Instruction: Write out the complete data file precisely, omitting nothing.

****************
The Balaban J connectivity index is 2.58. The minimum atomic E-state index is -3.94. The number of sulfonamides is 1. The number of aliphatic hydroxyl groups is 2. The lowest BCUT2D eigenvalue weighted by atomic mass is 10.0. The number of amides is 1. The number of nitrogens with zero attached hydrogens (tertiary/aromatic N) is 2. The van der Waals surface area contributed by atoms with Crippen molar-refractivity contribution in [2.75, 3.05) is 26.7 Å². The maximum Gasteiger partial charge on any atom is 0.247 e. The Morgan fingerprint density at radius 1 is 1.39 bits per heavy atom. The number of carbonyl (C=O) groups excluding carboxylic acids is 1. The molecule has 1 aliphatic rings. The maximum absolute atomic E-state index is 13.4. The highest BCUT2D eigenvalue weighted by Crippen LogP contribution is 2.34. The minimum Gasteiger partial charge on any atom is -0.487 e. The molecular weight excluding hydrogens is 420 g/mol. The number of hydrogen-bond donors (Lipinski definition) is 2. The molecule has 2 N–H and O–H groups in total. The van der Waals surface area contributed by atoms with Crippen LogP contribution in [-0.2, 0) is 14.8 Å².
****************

The Balaban J connectivity index is 2.58. The minimum atomic E-state index is -3.94. The number of sulfonamides is 1. The number of aliphatic hydroxyl groups is 2. The lowest BCUT2D eigenvalue weighted by atomic mass is 10.0. The number of amides is 1. The number of nitrogens with zero attached hydrogens (tertiary/aromatic N) is 2. The van der Waals surface area contributed by atoms with Crippen molar-refractivity contribution in [2.75, 3.05) is 26.7 Å². The maximum Gasteiger partial charge on any atom is 0.247 e. The Morgan fingerprint density at radius 1 is 1.39 bits per heavy atom. The number of carbonyl (C=O) groups excluding carboxylic acids is 1. The molecule has 1 aliphatic rings. The maximum absolute atomic E-state index is 13.4. The highest BCUT2D eigenvalue weighted by Crippen LogP contribution is 2.34. The minimum Gasteiger partial charge on any atom is -0.487 e. The molecular weight excluding hydrogens is 420 g/mol. The number of hydrogen-bond donors (Lipinski definition) is 2. The molecule has 2 N–H and O–H groups in total. The van der Waals surface area contributed by atoms with Crippen LogP contribution in [-0.2, 0) is 14.8 Å².